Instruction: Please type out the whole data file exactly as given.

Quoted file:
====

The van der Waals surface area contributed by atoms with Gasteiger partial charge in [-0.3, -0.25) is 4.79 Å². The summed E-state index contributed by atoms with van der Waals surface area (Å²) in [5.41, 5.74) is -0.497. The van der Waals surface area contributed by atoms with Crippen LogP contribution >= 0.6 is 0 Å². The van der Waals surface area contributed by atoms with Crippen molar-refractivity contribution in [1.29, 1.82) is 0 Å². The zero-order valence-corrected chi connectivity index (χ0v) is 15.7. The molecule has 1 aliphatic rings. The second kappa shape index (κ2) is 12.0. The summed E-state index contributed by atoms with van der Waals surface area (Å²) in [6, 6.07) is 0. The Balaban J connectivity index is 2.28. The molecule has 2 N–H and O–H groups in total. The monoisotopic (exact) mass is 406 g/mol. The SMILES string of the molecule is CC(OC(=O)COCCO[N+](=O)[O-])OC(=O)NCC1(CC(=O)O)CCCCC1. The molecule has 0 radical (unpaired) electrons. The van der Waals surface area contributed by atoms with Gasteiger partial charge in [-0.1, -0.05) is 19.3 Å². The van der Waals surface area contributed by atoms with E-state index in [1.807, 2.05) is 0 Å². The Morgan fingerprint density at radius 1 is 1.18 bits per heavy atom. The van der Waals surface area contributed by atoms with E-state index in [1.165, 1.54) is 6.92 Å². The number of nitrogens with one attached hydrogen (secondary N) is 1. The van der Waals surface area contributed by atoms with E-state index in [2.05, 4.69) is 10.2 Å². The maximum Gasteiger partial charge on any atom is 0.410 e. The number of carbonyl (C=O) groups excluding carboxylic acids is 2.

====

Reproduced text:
The van der Waals surface area contributed by atoms with Gasteiger partial charge in [-0.3, -0.25) is 4.79 Å². The summed E-state index contributed by atoms with van der Waals surface area (Å²) in [5.41, 5.74) is -0.497. The van der Waals surface area contributed by atoms with Crippen LogP contribution >= 0.6 is 0 Å². The van der Waals surface area contributed by atoms with Crippen molar-refractivity contribution in [1.29, 1.82) is 0 Å². The zero-order valence-corrected chi connectivity index (χ0v) is 15.7. The molecule has 1 aliphatic rings. The second kappa shape index (κ2) is 12.0. The summed E-state index contributed by atoms with van der Waals surface area (Å²) in [6, 6.07) is 0. The Balaban J connectivity index is 2.28. The molecule has 2 N–H and O–H groups in total. The monoisotopic (exact) mass is 406 g/mol. The SMILES string of the molecule is CC(OC(=O)COCCO[N+](=O)[O-])OC(=O)NCC1(CC(=O)O)CCCCC1. The molecule has 0 radical (unpaired) electrons. The van der Waals surface area contributed by atoms with Gasteiger partial charge in [-0.1, -0.05) is 19.3 Å². The van der Waals surface area contributed by atoms with E-state index in [1.807, 2.05) is 0 Å². The Morgan fingerprint density at radius 1 is 1.18 bits per heavy atom. The van der Waals surface area contributed by atoms with E-state index in [1.165, 1.54) is 6.92 Å². The number of nitrogens with one attached hydrogen (secondary N) is 1. The van der Waals surface area contributed by atoms with E-state index in [2.05, 4.69) is 10.2 Å². The maximum Gasteiger partial charge on any atom is 0.410 e. The number of carbonyl (C=O) groups excluding carboxylic acids is 2.